After finishing the 100th Tour de France in Paris on Sunday, Australian Stuart O’Grady (Orica-GreenEdge) has announced his retirement from professional cycling.
“I’ve always wanted my career to end with something truly special and this year’s Tour de France has given me that,” O’Grady said in a press release. “We’ve had a great race, and I’m really proud of what we accomplished. Winning a stage and standing on the podium with all my teammates after the team time trial in Nice was a dream come true for me this late in my career, and to be able to defend the yellow jersey for Simon [Gerrans] and Daryl [Impey] was special. I’m extremely happy to have had a chance to do that one more time before I retired.”
O’Grady played a key role in Orica’s opening-week success during the Tour, working to defend the yellow jerseys of Gerrans and Impey before the race hit the Pyrénées. The 2013 Tour was O’Grady’s 17th Tour de France. The Australian all-rounder, winner of the 2007 Paris-Roubaix and four Tour stages (two individual, two team time trial), has started every Tour since 1997.
“Having done all this, I’m happy to say that I’ve had my run,” O’Grady said. “Originally, I wanted to keep going, but I’ve kept thinking that this is the year. We reached big goals as a team at the Tour, and I’m proud to finish my career after an amazing experience with an incredible team. I’m turning 40 very soon, and I’ve realized there are things in my life that I want to prioritize. My family has helped me make this decision. It’s been 23 years of top level performing and 19 years of professional racing, so it’s time to move on.”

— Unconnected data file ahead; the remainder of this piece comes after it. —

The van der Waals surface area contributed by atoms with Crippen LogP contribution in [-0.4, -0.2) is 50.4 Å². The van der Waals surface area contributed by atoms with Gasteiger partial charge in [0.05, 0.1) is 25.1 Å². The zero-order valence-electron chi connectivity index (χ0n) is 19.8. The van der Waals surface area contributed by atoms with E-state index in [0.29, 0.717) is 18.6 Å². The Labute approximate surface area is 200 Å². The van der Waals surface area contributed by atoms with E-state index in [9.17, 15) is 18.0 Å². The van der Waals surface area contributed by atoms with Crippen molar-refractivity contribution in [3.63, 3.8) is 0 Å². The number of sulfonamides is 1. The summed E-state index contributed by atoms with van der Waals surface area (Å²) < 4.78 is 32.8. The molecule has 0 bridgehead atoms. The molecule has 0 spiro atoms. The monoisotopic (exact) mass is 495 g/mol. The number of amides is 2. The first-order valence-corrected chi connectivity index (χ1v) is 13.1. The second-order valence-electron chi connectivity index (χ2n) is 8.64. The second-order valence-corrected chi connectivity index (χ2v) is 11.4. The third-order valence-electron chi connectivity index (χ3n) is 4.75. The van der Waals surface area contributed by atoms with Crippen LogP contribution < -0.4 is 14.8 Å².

A team pursuit world champion on the track, O’Grady turned professional with French squad Gan in 1995. He was a major player in the successes of Bjarne Riis’ CSC team between 2006 and 2010 before moving to Orica in 2012.
“It’s impossible to sum up everything that Stuart has given cycling, but a few things stand out,” Orica general manager Shayne Bannan said. “His commitment to the sport and to his team has been immense. He’s been a huge resource and a fantastic rider for us to work with. To have that kind of dedication at this point in his career shows a lot about his character. He’s a unique person and an incredible athlete. His experience and status in the peloton has been one of the key elements to our success.
“We respect his decision and even if we wanted to keep him, we knew that he had been thinking this after the team time trial win. Bowing out after a legendary career like his has been a hard decision for him, but we’re proud to say that he was part of starting up this team and set the bar for high ambitions from day one.”